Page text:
Finally, variants are annotated with their impact on the corresponding coding region(s), the GERP++ score of that position, and whether it is present in either the dbSNP or COSMIC databases. BAM-formatted alignment, variant call and annotation files of each chromosome are packaged together as output. SeqMan NGen can assemble deep human exome datasets in under two hours and whole genomes in less than a day on modestly priced (<$2,500) desktop computers.

Assembly packages from a disease study can be loaded either individually into SeqMan Pro for visual inspection of the alignments and variant calls or together into ArrayStar for association analyses using statistical and discrete filtering options as outlined below.

Case Study: Kabuki Syndrome

As a demonstration of DNASTAR’s pipeline, exome datasets from the published Kabuki syndrome study (Ng et. al., Exome sequencing identifies MLL2 mutations as a cause of Kabuki syndrome. Nat. Genet. 42, 30-35 (2010)) were obtained through dbGaP. Kabuki syndrome is a rare Mendelian disorder (approximately 400 cases reported worldwide) caused by autosomal dominant mutations.

The ten case and eight control exome datasets were independently aligned to the human genome reference sequence using SeqMan NGen, which also identified and annotated variants. Variants from each assembly were then loaded together into ArrayStar resulting in 5,729,442 independent positions located in 32,024 genes across all samples after coalescing. The samples were then organized into two groups, Kabuki and control, to facilitate subsequent discrete filtering.

We first filtered at the variant level (Figure 2) making three assumptions based on knowledge of the disease: (1) causal mutations would be non-synonymous changes, (2) causal mutations arose de novo so variants would occur in only one case sample, and (3) no control sample would have any of the mutations. Stringent quality metric thresholds were also imposed to reduce noise. 11,366 variants in 6,352 genes met the criteria and were saved as a “SNP set.”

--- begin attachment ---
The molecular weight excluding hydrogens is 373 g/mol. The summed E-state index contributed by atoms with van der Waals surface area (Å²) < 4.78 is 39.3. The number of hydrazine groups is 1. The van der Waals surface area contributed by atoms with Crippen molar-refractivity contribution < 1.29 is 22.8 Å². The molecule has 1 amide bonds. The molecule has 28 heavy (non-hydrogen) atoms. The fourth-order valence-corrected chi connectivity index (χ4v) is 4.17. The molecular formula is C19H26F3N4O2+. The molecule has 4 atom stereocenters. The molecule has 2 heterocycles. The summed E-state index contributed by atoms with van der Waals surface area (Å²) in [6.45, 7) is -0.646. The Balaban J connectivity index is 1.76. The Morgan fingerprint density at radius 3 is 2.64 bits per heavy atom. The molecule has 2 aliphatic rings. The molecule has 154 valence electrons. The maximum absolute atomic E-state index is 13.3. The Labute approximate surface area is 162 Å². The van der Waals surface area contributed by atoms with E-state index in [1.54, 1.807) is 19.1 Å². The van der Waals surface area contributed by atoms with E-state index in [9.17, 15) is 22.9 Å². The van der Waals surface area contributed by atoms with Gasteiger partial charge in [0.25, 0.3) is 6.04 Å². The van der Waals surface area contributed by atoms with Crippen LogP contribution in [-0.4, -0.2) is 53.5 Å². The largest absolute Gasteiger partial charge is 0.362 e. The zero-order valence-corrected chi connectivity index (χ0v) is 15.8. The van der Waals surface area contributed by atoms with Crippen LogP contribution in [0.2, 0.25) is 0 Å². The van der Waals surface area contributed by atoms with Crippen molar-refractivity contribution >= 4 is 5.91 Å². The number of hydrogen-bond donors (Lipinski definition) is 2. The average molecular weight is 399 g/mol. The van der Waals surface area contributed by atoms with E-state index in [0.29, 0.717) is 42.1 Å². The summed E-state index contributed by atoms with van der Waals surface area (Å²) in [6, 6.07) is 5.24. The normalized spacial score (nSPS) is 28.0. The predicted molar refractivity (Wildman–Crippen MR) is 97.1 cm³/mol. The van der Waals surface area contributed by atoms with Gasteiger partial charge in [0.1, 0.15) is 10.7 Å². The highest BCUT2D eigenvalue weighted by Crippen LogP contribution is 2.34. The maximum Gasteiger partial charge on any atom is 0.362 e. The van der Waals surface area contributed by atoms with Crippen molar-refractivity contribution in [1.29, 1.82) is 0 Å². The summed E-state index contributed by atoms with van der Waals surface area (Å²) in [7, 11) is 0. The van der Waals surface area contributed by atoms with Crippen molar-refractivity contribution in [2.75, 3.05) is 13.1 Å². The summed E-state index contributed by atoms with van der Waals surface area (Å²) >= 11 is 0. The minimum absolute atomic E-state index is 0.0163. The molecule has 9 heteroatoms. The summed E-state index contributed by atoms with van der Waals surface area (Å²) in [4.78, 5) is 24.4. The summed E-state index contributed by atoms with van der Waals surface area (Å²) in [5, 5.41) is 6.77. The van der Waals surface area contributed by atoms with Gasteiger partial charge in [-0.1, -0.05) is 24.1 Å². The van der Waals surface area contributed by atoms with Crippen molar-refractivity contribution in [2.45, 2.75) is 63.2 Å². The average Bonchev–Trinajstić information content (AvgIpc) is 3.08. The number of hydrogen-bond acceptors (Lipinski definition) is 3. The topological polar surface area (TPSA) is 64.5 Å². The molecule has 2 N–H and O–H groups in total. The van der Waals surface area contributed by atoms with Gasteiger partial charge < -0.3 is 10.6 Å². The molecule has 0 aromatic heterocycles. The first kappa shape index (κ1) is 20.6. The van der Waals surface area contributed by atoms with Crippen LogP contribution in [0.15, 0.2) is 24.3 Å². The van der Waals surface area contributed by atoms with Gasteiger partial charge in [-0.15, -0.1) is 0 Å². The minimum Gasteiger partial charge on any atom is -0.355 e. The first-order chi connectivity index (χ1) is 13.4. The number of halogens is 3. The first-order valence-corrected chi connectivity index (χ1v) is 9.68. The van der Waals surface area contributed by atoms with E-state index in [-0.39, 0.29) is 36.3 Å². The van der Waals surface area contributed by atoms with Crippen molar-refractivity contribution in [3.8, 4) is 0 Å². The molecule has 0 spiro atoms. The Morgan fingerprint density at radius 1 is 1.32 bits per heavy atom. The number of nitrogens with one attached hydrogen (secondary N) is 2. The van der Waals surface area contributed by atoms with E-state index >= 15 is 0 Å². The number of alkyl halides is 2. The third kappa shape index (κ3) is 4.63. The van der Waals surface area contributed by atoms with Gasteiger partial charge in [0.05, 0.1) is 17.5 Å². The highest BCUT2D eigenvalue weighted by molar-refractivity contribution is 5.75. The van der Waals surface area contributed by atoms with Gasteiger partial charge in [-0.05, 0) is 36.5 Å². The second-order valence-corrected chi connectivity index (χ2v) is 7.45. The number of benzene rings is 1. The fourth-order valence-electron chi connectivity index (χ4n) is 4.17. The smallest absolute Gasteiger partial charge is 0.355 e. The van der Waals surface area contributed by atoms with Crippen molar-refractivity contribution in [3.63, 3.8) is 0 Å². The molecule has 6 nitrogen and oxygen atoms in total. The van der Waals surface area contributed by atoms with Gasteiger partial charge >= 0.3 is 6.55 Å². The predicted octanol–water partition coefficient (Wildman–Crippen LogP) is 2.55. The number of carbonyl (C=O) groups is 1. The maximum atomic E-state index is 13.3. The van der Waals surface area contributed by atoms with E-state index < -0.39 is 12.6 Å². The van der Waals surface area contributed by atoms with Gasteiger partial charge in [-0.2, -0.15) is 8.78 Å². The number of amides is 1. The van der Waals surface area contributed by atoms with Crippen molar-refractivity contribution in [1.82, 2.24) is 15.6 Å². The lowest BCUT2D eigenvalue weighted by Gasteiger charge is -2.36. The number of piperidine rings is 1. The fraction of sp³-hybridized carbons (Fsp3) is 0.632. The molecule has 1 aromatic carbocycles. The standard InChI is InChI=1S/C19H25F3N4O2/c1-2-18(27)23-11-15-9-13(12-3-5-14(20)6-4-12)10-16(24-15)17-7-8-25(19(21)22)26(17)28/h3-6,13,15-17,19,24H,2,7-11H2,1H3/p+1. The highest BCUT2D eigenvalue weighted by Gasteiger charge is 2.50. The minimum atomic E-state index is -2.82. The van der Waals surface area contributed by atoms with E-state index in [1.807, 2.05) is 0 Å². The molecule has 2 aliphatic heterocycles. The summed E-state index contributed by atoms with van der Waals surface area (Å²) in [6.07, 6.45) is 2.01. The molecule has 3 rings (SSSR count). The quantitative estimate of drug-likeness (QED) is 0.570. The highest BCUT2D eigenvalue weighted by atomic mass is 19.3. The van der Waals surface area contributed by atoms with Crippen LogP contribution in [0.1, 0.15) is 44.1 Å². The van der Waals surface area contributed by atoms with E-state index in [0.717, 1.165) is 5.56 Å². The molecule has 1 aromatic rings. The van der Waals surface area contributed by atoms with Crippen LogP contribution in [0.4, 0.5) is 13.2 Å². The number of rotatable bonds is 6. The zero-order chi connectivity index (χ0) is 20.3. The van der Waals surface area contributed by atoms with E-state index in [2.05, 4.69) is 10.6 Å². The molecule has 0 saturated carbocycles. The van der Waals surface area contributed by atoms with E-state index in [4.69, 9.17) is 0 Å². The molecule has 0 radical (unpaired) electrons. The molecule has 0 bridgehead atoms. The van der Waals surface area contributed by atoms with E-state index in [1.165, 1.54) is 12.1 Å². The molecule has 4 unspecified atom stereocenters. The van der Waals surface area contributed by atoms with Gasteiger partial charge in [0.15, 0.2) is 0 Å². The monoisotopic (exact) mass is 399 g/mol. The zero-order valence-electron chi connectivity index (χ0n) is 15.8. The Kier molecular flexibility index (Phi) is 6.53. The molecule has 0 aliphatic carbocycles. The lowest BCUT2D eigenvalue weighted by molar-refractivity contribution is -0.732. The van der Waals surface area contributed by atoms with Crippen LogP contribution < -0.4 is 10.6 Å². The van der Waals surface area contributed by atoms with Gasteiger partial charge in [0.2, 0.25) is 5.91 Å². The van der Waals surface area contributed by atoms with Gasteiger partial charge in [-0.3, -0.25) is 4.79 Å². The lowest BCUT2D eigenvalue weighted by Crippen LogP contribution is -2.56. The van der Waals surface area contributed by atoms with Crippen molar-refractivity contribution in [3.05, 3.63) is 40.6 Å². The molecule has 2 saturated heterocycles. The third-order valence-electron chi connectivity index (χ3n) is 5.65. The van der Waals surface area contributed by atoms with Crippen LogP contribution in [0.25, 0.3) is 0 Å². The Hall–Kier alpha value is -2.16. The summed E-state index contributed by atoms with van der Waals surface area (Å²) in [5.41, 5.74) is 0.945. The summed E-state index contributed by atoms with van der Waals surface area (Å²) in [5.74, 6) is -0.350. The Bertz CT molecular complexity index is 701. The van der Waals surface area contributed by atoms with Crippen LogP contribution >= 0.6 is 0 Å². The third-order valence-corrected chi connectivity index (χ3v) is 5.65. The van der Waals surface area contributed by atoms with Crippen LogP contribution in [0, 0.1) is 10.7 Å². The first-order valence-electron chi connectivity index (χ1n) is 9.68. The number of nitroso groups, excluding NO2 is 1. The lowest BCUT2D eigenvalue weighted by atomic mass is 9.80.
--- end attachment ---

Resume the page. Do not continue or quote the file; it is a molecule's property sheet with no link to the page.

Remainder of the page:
The case-only SNP set was then used as the variant pool in a second filtering step (Figure 2). This time to identify genes with mutations that met the following criteria: (1) mutations were inactivating (nonsense or frameshift), (2) they were rare and therefore not in dbSNP and (3) they were dominant and therefore occurred as heterozygotes. 845 genes met those criteria in at least one case sample. However, by increasing the level of detectance to 7 of 10 case samples the number of candidates was reduced to one, MLL2, consistent with the results of Ng et. al.

Conclusions

Exome sequencing has revolutionized our ability to detect common, rare, and private variants in the coding genes of an individual. By sequencing case and control cohorts and then comparing across the spectrum of variants, the genetic causes of Mendelian and complex diseases are being uncovered. NGS technologies and facile software pipelines that integrate assembly, variant calling/annotation and association analyses are essential partners in this endeavor.

The recent arrival of the $1,000 whole genome promises to expand the discovery of critical variants throughout the genome. Software pipelines that keep pace with data gathering and analytical advances will be crucial for expanding the search into the causes of human disease.

The continuing expansion of DNASTAR’s Genomics Suite in support of clinical sequencing, from gene panels to exome and whole genome association studies, is in recognition of the revolutionary impact this field will have on human health.